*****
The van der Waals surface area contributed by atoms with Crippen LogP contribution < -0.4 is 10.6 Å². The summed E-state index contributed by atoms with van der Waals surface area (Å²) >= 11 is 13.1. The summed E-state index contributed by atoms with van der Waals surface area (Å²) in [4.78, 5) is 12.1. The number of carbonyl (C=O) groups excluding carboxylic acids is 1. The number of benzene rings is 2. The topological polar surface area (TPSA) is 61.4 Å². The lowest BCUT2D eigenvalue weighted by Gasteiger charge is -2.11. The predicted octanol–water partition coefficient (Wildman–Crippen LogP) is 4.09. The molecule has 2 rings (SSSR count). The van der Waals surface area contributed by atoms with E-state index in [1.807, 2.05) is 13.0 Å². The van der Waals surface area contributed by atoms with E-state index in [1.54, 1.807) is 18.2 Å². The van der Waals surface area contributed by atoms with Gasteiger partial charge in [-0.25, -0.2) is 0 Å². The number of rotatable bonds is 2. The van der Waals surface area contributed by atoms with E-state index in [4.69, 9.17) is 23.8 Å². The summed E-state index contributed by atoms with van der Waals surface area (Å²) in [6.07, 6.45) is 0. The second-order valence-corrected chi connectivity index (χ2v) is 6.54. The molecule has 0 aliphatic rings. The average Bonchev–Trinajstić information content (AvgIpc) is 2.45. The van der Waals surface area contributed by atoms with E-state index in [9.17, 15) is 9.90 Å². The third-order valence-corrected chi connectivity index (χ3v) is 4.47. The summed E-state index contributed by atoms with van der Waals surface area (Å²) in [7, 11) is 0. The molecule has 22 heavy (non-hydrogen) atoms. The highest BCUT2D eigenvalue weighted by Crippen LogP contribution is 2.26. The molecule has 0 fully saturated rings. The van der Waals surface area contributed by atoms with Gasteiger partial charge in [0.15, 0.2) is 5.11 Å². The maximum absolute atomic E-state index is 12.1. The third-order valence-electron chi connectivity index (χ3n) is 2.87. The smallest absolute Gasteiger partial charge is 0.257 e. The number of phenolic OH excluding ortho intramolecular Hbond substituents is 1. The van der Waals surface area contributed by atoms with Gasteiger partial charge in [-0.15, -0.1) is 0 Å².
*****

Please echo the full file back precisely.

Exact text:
The van der Waals surface area contributed by atoms with Crippen LogP contribution < -0.4 is 10.6 Å². The summed E-state index contributed by atoms with van der Waals surface area (Å²) >= 11 is 13.1. The summed E-state index contributed by atoms with van der Waals surface area (Å²) in [4.78, 5) is 12.1. The number of carbonyl (C=O) groups excluding carboxylic acids is 1. The number of benzene rings is 2. The topological polar surface area (TPSA) is 61.4 Å². The lowest BCUT2D eigenvalue weighted by Gasteiger charge is -2.11. The predicted octanol–water partition coefficient (Wildman–Crippen LogP) is 4.09. The molecule has 2 rings (SSSR count). The van der Waals surface area contributed by atoms with E-state index in [1.807, 2.05) is 13.0 Å². The van der Waals surface area contributed by atoms with E-state index in [1.54, 1.807) is 18.2 Å². The van der Waals surface area contributed by atoms with Gasteiger partial charge in [-0.25, -0.2) is 0 Å². The number of rotatable bonds is 2. The van der Waals surface area contributed by atoms with E-state index in [4.69, 9.17) is 23.8 Å². The summed E-state index contributed by atoms with van der Waals surface area (Å²) in [6.07, 6.45) is 0. The second-order valence-corrected chi connectivity index (χ2v) is 6.54. The molecule has 0 aliphatic rings. The average Bonchev–Trinajstić information content (AvgIpc) is 2.45. The van der Waals surface area contributed by atoms with E-state index in [9.17, 15) is 9.90 Å². The third-order valence-corrected chi connectivity index (χ3v) is 4.47. The summed E-state index contributed by atoms with van der Waals surface area (Å²) in [7, 11) is 0. The molecule has 22 heavy (non-hydrogen) atoms. The highest BCUT2D eigenvalue weighted by Crippen LogP contribution is 2.26. The molecule has 0 fully saturated rings. The van der Waals surface area contributed by atoms with Gasteiger partial charge in [0.15, 0.2) is 5.11 Å². The maximum absolute atomic E-state index is 12.1. The third-order valence-electron chi connectivity index (χ3n) is 2.87. The smallest absolute Gasteiger partial charge is 0.257 e. The number of phenolic OH excluding ortho intramolecular Hbond substituents is 1. The van der Waals surface area contributed by atoms with Gasteiger partial charge in [-0.15, -0.1) is 0 Å².